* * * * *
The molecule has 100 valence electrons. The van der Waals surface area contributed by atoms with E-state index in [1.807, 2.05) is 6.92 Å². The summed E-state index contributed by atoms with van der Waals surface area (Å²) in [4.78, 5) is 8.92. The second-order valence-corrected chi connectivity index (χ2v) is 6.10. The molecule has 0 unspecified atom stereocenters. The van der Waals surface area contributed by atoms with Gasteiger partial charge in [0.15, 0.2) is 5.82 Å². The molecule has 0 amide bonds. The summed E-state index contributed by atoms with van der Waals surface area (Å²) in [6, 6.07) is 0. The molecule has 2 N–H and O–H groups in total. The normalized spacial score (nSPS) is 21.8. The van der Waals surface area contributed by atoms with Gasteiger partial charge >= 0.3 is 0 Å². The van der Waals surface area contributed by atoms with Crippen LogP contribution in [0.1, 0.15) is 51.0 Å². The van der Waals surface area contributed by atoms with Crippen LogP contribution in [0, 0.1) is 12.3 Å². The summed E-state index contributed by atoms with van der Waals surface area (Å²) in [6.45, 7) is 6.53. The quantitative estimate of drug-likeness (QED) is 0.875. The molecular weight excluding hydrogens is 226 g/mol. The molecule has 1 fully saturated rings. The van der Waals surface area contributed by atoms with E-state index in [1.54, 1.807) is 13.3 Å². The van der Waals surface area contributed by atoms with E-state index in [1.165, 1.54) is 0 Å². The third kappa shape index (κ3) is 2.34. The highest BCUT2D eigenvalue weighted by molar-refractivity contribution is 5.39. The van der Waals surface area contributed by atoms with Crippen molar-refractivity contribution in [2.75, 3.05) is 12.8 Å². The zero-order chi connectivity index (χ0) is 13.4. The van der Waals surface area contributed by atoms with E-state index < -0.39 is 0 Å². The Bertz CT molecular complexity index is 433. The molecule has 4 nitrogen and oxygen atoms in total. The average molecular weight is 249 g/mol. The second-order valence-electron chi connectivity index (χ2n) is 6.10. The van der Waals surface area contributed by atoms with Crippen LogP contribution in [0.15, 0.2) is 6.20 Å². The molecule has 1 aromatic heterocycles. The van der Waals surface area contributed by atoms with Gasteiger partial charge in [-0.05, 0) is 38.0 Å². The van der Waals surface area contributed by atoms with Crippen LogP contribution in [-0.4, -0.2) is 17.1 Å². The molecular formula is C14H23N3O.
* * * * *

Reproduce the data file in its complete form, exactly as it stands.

The molecule has 100 valence electrons. The van der Waals surface area contributed by atoms with E-state index in [1.807, 2.05) is 6.92 Å². The summed E-state index contributed by atoms with van der Waals surface area (Å²) in [4.78, 5) is 8.92. The second-order valence-corrected chi connectivity index (χ2v) is 6.10. The molecule has 0 unspecified atom stereocenters. The van der Waals surface area contributed by atoms with Gasteiger partial charge in [0.15, 0.2) is 5.82 Å². The molecule has 0 amide bonds. The summed E-state index contributed by atoms with van der Waals surface area (Å²) in [6, 6.07) is 0. The molecule has 2 N–H and O–H groups in total. The normalized spacial score (nSPS) is 21.8. The van der Waals surface area contributed by atoms with Gasteiger partial charge >= 0.3 is 0 Å². The van der Waals surface area contributed by atoms with Crippen LogP contribution in [0.1, 0.15) is 51.0 Å². The van der Waals surface area contributed by atoms with Crippen LogP contribution in [0, 0.1) is 12.3 Å². The summed E-state index contributed by atoms with van der Waals surface area (Å²) in [6.45, 7) is 6.53. The quantitative estimate of drug-likeness (QED) is 0.875. The molecular weight excluding hydrogens is 226 g/mol. The molecule has 1 fully saturated rings. The van der Waals surface area contributed by atoms with E-state index in [1.54, 1.807) is 13.3 Å². The van der Waals surface area contributed by atoms with E-state index in [1.165, 1.54) is 0 Å². The third kappa shape index (κ3) is 2.34. The highest BCUT2D eigenvalue weighted by molar-refractivity contribution is 5.39. The van der Waals surface area contributed by atoms with Crippen molar-refractivity contribution in [2.75, 3.05) is 12.8 Å². The zero-order chi connectivity index (χ0) is 13.4. The van der Waals surface area contributed by atoms with E-state index < -0.39 is 0 Å². The Bertz CT molecular complexity index is 433. The molecule has 4 nitrogen and oxygen atoms in total. The average molecular weight is 249 g/mol. The second-order valence-electron chi connectivity index (χ2n) is 6.10. The van der Waals surface area contributed by atoms with Crippen LogP contribution in [0.15, 0.2) is 6.20 Å². The molecule has 1 aromatic heterocycles. The van der Waals surface area contributed by atoms with Gasteiger partial charge in [-0.05, 0) is 38.0 Å². The van der Waals surface area contributed by atoms with Crippen LogP contribution in [-0.4, -0.2) is 17.1 Å². The molecular formula is C14H23N3O.